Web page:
it is appropriate for the Commission to "watchfully defer" to the  
proceedings before -- and the results reached by -- that other  
agency.   
            The Company requests the Commission to issue its final  
order on the Application promptly upon completion of these  
regulatory proceedings.  [FN1]  FERC has already found that,  
subject to certain conditions, the Transaction is in the public  
interest.  The California Attorney General's opinion, based upon  
the extensive record compiled in the CPUC proceeding, concludes  
that with one possible, and quite limited exception, the  
Transaction will not adversely affect competition.  Favorable  
action by the CPUC would reflect the determination by that agency  
that the Transaction is in the public interest.  It is critical to  
reaping the substantial benefits of the Transaction for both  
shareholders and consumers that all unnecessary delays in the  
regulatory process be eliminated.  The Company believes that this  
Amendment -- by keeping the Commission apprised of the progress of 
those 
                             - 2 - 
<PAGE> 
proceedings -- will assist in expediting the Commission's final  
decision when those proceedings conclude, and thus will avoid such  
delay.  
            To this end, this Amendment will include:  
            1.    A discussion of the competitive issues raised in  
the various proceedings, and of the watchful deference doctrine. 
            2.    A discussion of the mandate of the CPUC, its  
expertise, and its proceedings in this matter; 
            3.    A description of the FERC order and matters  
remaining to be resolved in that proceeding; and 
            4.    Information concerning Enova's recent decision  
to divest SDG&E's generation assets, which bears on the  
competition issues. 
            Information provided in this Amendment will generally  
follow the format of Form U-1.  The description of the divestiture  
of generation assets will be described in Item 1: Description of  
the Parties to the Transaction.  The competition issues, the  
watchful deference doctrine, and the effects of the generation  
divestiture on competition will be addressed in Item 3: Applicable  
Statutory Provisions.  The discussion of the FERC and CPUC  
proceedings will be provided in Item 4: Regulatory Approvals.  
[FN2] 
            All capitalized terms used in this amendment will  
refer to the definitions in the Application, unless otherwise  
indicated. 
                              - 3 - 
 
 
 
<PAGE> 
 
Item 1. Description of the Parties to the Transaction 
 
               Divestiture of Generation Facilities by SDG&E 
 
               On November 24, 1997, the Board of Directors of  
SDG&E approved a proposal to auction all of its electric  
generation assets.  The auction will include SDG&E's two fossil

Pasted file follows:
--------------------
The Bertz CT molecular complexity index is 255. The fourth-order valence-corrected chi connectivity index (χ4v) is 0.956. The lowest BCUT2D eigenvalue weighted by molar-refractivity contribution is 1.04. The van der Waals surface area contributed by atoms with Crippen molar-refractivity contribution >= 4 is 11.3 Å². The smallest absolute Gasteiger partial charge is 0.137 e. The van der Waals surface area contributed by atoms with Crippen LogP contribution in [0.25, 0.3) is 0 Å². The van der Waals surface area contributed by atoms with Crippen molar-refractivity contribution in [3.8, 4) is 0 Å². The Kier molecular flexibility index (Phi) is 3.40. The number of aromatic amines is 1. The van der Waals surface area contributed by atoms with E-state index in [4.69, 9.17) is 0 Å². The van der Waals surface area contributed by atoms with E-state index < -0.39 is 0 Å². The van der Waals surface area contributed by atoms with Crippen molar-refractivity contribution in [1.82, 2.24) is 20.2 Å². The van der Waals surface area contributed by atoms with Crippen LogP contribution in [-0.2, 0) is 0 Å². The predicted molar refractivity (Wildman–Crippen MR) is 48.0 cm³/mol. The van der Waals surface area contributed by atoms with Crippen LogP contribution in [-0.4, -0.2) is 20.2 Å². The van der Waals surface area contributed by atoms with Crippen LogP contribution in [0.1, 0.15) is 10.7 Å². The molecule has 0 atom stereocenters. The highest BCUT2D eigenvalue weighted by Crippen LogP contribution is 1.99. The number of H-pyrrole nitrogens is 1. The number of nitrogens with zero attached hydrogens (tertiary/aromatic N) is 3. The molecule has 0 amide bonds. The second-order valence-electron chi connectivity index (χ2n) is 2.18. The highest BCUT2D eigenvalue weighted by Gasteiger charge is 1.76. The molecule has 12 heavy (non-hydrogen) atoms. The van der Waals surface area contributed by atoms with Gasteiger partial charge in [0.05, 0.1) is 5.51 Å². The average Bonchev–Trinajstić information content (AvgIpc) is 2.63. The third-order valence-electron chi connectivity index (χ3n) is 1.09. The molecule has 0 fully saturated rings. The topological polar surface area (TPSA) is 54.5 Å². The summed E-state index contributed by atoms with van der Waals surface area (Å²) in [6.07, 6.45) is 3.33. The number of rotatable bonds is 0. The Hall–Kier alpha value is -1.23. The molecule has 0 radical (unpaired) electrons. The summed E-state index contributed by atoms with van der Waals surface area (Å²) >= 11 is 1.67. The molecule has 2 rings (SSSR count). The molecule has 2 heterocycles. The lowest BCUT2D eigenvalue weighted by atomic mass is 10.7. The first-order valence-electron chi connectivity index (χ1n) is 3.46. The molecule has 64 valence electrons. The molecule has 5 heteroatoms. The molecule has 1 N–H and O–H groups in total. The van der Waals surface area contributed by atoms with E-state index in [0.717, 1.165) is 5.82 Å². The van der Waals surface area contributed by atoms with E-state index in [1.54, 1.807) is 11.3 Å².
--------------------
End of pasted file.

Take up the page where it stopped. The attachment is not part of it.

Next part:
power plants, its 19 combustion turbines, its 20-percent interest  
in the San Onofre Nuclear Generating Station, and its portfolio of  
long-term power contracts.  The proposed divestiture of these  
assets reflects SDG&E's long-term business strategy of  
concentrating on the distribution and transmission of electric  
power, rather than electric power generation. 
            The proposed sale of SDG&E's electric generation  
assets is subject to the prior approval of the CPUC, and SDG&E  
filed a request for such approval on December 19, 1997.  Once  
SDG&E has received approval from the CPUC, it will proceed with an  
auction of its generating assets.  The CPUC must then approve any  
transaction that results from the auction.  The disposition of  
SDG&E's interest in the San Onofre Nuclear Generating Station is  
subject to approval by the Nuclear Regulatory Commission. 
                              - 4 - 
 
 
 
 
<PAGE> 
Item 2. Applicable Statutory Provisions 
 
        A.  Vertical Market Power 
 
            Under Section 10(b)(1) of the Act, the Commission may  
disapprove a proposed acquisition if it finds that the acquisition  
"will tend towards interlocking relations or the concentration of  
control of public-utility companies, of a kind or to an extent  
detrimental to the public interest or the interest of investors or  
consumers."  Two parties seeking to intervene in this proceeding  
(the "Intervenors") have argued that the Transaction will enable  
the merged entity to exercise vertical market power in the  
California electricity market, i.e., that SoCalGas will be able to  
exercise its market power in gas transportation to benefit SDG&E's  
gas-fired electric generation assets.  The core of this attack on  
the Transaction, which the Intervenors have also made before FERC  
and the CPUC, has been the allegation that SoCalGas will raise (or  
otherwise manipulate) electricity prices in California by raising  
(or otherwise manipulating) the price of the gas that it delivers